Climate change is finally starting to receive the attention it deserves from some of the world’s more forward-thinking countries (the less said about the others, the better). But while many of the potential impacts of climate change are now in the public arena, there are also other less obvious consequences of more extreme weather patterns that are simply not being discussed. One of the effects of climate change that’s often overlooked is the potential loss of some of the world’s minority languages.
How are languages affected by climate change?
There are approximately 7,000 languages spoken in the world today. Of those, only about half are expected to survive beyond the end of this century. Globalisation is one of the biggest language destroyers, pushing countries and individuals away from their native languages for economic reasons. There’s also a lack of support for many regional languages in educational systems and the media, while war, persecution and migration have also taken their toll.
However, one factor that could bring the tipping point much closer for some communities is climate change. Many minority linguistic communities are located on islands and coastlines that are vulnerable to extreme weather conditions such as hurricanes, cyclones and storms. Increases in temperature could also lead to a rise in sea levels that will see many of those communities disappear. These changes will place additional pressure on languages that are already under threat.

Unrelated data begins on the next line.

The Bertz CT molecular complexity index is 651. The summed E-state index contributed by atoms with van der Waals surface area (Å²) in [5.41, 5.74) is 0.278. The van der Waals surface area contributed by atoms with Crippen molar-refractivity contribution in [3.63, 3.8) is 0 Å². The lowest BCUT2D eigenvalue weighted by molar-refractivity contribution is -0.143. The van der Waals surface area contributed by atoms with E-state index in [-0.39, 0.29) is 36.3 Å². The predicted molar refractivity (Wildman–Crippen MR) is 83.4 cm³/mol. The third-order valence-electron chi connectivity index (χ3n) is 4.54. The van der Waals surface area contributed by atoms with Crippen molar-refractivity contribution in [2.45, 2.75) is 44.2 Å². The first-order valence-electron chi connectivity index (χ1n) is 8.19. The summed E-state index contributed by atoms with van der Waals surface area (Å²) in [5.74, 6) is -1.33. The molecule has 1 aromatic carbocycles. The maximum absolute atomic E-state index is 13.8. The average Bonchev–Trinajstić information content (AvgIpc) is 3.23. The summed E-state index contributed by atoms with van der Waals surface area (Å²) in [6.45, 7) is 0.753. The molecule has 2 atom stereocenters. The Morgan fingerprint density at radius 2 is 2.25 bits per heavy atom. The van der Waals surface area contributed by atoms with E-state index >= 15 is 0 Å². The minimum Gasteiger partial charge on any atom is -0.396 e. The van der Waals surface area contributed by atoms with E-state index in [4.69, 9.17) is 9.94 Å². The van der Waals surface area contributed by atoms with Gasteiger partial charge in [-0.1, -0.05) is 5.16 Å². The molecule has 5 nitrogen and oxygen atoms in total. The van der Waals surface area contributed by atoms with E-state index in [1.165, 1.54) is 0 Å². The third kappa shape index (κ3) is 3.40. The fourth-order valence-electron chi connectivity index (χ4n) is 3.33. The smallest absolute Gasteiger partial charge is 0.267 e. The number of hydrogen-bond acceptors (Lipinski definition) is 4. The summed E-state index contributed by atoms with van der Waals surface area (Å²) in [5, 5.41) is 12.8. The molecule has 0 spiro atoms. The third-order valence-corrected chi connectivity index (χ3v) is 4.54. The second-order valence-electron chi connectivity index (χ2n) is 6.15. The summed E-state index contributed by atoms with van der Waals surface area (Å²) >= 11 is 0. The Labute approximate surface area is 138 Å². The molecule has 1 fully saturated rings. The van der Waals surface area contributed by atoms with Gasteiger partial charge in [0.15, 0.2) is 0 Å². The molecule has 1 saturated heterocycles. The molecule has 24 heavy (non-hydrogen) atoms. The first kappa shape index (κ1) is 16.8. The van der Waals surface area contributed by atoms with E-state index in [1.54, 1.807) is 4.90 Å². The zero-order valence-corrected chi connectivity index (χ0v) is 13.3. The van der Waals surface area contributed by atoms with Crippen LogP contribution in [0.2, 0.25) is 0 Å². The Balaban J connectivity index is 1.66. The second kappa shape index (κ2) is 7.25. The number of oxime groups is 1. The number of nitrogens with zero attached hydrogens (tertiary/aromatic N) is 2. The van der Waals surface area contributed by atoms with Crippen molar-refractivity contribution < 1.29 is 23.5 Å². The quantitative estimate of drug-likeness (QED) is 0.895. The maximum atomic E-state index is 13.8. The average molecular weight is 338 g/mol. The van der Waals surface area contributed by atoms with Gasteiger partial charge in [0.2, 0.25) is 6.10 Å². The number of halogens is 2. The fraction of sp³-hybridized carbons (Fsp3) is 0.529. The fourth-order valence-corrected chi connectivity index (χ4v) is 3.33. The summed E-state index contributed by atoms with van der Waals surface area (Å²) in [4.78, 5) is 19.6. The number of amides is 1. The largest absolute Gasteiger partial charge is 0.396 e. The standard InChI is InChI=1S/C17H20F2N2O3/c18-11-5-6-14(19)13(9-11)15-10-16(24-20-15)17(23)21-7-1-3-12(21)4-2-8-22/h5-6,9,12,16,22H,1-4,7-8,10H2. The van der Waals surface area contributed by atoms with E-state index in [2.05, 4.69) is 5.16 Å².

The loss of language and identity
When languages are lost, the result is not just linguistic. It may also lead to a loss of identity and have a hugely destructive impact on the health and vitality of a community for generations to come. The disappearance of languages may also lead to a loss of data that could improve our understanding of human cognition, with the structures and patterns of those languages vanishing before they can be documented.
Language loss might also damage our knowledge of the world. We may lose descriptive names for plants or practices that are unknown outside the local area, and farming and fishing practices may be threatened. The result is an irreparable degradation of the local culture.
The richness of the human experience
A recent Intergovernmental Panel on Climate Change (IPCC) report warns that we have just 12 years to prevent a global weather crisis. If we fail to do so, there will be a loss of land, food supplies and livelihoods. However, there will also be a loss of languages and the culture and knowledge they embody, as well as the richness and the diversity of human experience that they represent.
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